CWN - One of the leading theologians of the Orthodox world has said that he sees prosecpts for “quick progress” toward full Christian unity under Pope Francis.
Metropolitan Ioannis of Pergamon, the co-chairman of the Joint International Commission for Theological Dialogue, told the Vatican Insider that Pope Francis has brought new excitement to ecumenical dialogue with the Orthodox world. “The way in which he is carrying out his ministry removes the many apprehensions and fears of the past.”
Metropolitan Ioannis pointed particularly to the Pope’s statement, during his recent visit to Constantinople, that the Catholic Church “does not intend to impose any conditions except that of shared profession of faith.” He said that in the past, “the Orthodox believed that the Pope wanted to subjugate them. And now we see this is not in any way true.”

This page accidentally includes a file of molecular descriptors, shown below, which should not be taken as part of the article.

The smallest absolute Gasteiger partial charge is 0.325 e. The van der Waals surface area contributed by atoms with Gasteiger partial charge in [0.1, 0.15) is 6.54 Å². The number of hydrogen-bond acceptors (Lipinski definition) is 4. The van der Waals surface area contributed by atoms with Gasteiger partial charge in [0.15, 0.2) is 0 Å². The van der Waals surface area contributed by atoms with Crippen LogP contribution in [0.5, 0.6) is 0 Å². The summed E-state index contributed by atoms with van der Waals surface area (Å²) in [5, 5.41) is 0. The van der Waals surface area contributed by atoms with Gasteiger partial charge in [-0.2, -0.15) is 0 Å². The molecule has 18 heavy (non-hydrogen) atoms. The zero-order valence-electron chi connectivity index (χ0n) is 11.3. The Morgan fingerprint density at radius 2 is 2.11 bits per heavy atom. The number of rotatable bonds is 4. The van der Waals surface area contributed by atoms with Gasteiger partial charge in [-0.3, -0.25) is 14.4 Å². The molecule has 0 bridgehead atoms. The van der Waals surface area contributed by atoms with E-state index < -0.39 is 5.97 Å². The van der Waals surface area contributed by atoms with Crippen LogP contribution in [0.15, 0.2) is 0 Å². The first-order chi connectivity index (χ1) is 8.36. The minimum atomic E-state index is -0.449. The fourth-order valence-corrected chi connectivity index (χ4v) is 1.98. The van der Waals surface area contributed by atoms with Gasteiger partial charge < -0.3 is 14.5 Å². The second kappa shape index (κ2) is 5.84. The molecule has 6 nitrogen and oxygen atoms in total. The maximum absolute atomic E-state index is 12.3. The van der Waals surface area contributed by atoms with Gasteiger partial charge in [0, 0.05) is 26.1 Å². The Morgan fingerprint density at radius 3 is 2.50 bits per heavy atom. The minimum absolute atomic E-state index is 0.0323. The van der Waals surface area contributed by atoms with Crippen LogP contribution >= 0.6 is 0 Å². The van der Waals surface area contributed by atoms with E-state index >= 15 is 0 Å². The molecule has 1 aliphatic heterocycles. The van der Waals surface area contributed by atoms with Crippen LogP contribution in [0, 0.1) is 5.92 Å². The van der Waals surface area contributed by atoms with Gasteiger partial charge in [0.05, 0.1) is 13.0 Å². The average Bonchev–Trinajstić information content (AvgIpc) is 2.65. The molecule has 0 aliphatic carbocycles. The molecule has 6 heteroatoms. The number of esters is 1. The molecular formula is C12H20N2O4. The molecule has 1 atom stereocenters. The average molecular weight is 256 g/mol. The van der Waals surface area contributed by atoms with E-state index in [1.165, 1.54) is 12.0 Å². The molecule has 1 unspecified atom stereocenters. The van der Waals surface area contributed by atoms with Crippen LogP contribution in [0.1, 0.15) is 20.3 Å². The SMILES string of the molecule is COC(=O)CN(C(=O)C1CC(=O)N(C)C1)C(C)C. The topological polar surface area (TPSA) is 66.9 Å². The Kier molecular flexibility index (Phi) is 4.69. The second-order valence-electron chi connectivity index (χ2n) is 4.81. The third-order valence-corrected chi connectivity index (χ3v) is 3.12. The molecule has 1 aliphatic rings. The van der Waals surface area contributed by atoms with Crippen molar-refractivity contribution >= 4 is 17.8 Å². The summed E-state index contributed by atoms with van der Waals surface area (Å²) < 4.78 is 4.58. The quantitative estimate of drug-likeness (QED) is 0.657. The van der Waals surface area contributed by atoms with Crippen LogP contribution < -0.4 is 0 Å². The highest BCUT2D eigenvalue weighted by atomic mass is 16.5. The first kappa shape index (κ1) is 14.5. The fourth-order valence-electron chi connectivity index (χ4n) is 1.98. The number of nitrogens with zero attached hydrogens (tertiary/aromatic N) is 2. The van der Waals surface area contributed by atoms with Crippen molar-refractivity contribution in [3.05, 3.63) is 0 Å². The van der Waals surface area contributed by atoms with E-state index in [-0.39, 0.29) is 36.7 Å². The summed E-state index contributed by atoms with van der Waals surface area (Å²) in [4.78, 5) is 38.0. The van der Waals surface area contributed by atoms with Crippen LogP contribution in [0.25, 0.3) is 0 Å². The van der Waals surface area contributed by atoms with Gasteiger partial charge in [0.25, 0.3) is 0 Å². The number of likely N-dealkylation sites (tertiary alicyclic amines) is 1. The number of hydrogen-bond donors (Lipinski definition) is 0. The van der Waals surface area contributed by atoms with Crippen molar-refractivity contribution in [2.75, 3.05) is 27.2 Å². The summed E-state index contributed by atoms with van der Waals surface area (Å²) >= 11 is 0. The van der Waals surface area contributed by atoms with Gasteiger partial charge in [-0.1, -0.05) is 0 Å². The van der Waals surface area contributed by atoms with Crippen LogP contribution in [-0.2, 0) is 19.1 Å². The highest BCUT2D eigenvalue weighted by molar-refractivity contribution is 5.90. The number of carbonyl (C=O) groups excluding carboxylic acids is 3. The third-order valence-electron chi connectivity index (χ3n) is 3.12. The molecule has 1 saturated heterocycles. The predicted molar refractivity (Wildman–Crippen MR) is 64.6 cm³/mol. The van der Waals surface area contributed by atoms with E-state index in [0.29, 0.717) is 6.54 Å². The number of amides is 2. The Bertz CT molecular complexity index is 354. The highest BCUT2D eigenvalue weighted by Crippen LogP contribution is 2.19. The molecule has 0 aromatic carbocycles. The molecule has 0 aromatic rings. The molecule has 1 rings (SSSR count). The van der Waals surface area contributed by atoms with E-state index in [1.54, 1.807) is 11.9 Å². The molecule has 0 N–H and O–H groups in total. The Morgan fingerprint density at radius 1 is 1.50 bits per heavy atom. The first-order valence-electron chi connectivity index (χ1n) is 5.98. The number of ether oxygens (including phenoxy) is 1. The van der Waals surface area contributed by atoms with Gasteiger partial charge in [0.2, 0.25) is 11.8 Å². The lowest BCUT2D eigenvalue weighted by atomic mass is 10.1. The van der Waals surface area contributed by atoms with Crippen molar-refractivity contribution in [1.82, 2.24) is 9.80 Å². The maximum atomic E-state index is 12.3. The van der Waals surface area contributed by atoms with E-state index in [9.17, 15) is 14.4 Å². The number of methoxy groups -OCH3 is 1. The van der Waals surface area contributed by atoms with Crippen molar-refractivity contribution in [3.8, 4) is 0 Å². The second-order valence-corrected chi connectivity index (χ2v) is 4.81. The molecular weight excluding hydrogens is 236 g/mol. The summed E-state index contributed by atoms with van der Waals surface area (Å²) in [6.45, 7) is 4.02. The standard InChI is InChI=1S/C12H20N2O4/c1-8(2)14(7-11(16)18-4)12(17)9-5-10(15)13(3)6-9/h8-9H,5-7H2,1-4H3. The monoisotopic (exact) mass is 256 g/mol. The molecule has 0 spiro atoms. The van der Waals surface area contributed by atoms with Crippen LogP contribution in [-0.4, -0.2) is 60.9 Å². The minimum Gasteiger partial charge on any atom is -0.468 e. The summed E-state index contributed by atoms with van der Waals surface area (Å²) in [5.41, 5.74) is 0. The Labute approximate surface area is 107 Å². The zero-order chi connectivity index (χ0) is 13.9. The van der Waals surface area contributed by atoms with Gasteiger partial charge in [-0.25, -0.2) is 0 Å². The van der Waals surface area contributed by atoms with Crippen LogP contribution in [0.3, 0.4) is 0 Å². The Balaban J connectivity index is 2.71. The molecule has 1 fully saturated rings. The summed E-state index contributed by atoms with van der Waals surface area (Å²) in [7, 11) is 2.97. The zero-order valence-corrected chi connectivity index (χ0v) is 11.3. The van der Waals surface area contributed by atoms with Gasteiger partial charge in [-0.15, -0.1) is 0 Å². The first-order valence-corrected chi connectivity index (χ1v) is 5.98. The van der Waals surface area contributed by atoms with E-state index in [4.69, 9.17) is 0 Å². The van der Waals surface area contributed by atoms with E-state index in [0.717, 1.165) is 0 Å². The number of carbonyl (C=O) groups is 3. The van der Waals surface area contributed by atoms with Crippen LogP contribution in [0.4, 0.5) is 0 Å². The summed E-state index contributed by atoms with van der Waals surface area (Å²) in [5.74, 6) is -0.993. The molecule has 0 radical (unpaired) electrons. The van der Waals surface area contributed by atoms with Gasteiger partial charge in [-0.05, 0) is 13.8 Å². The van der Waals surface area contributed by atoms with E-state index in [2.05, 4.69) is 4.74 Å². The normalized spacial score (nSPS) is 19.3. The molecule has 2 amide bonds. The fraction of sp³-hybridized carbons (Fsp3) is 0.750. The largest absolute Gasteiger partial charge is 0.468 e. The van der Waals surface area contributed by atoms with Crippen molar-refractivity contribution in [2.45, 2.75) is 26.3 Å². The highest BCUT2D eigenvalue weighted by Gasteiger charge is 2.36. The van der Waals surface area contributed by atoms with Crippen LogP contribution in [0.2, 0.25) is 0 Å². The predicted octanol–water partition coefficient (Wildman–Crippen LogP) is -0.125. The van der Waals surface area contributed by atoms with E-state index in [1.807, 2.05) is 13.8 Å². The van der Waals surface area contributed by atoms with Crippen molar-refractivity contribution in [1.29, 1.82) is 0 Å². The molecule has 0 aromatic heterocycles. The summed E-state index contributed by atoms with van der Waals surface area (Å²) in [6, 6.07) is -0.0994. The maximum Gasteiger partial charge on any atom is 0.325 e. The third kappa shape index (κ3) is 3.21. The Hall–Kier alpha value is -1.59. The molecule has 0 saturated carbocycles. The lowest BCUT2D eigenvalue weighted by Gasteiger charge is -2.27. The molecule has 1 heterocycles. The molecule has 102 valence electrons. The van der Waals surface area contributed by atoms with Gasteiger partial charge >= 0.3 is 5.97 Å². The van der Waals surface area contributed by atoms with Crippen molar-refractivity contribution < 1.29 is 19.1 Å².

The Orthodox theologian said that ecumenical discussions should now focus on whether the shared profession of faith would include doctrinal teachings that have been developed by the Catholic Church since the schism—as he put it, “dogmatic definitions which were established unilaterally by the Catholic Church.”
Metropolitan Ioannis also admitted that ecumenical progress could be delayed by opposition within the Orthodox world. He said that some influential Orthodox leaders are “adopting the old attitudes of hostility” toward Catholicism and toward the papacy.